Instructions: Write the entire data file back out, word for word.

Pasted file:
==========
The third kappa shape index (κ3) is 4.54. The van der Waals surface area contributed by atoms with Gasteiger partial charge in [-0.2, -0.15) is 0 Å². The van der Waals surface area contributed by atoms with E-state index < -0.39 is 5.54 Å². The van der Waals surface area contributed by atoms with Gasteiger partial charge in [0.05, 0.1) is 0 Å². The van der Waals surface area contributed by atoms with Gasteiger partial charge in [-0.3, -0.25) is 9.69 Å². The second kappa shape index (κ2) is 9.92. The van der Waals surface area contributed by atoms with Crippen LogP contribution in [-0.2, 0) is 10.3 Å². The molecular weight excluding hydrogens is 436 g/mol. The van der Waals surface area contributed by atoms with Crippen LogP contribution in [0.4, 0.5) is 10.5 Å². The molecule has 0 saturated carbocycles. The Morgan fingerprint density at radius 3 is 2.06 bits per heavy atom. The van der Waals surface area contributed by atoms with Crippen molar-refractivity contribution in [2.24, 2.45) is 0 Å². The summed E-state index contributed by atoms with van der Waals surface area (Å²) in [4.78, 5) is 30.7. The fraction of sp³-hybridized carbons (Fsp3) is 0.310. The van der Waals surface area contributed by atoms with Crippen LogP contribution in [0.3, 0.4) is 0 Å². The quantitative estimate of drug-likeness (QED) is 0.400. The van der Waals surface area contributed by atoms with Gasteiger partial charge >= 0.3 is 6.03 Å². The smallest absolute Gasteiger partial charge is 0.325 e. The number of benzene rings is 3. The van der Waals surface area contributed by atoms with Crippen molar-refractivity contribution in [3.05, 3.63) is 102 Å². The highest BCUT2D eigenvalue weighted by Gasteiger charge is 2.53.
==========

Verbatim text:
The third kappa shape index (κ3) is 4.54. The van der Waals surface area contributed by atoms with Gasteiger partial charge in [-0.2, -0.15) is 0 Å². The van der Waals surface area contributed by atoms with E-state index < -0.39 is 5.54 Å². The van der Waals surface area contributed by atoms with Gasteiger partial charge in [0.05, 0.1) is 0 Å². The van der Waals surface area contributed by atoms with Gasteiger partial charge in [-0.3, -0.25) is 9.69 Å². The second kappa shape index (κ2) is 9.92. The van der Waals surface area contributed by atoms with Crippen LogP contribution in [-0.2, 0) is 10.3 Å². The molecular weight excluding hydrogens is 436 g/mol. The van der Waals surface area contributed by atoms with Crippen LogP contribution in [0.4, 0.5) is 10.5 Å². The molecule has 0 saturated carbocycles. The Morgan fingerprint density at radius 3 is 2.06 bits per heavy atom. The van der Waals surface area contributed by atoms with Crippen molar-refractivity contribution in [2.24, 2.45) is 0 Å². The summed E-state index contributed by atoms with van der Waals surface area (Å²) in [4.78, 5) is 30.7. The fraction of sp³-hybridized carbons (Fsp3) is 0.310. The van der Waals surface area contributed by atoms with Crippen LogP contribution in [0.3, 0.4) is 0 Å². The quantitative estimate of drug-likeness (QED) is 0.400. The van der Waals surface area contributed by atoms with Gasteiger partial charge >= 0.3 is 6.03 Å². The smallest absolute Gasteiger partial charge is 0.325 e. The number of benzene rings is 3. The van der Waals surface area contributed by atoms with Crippen molar-refractivity contribution in [3.05, 3.63) is 102 Å². The highest BCUT2D eigenvalue weighted by Gasteiger charge is 2.53.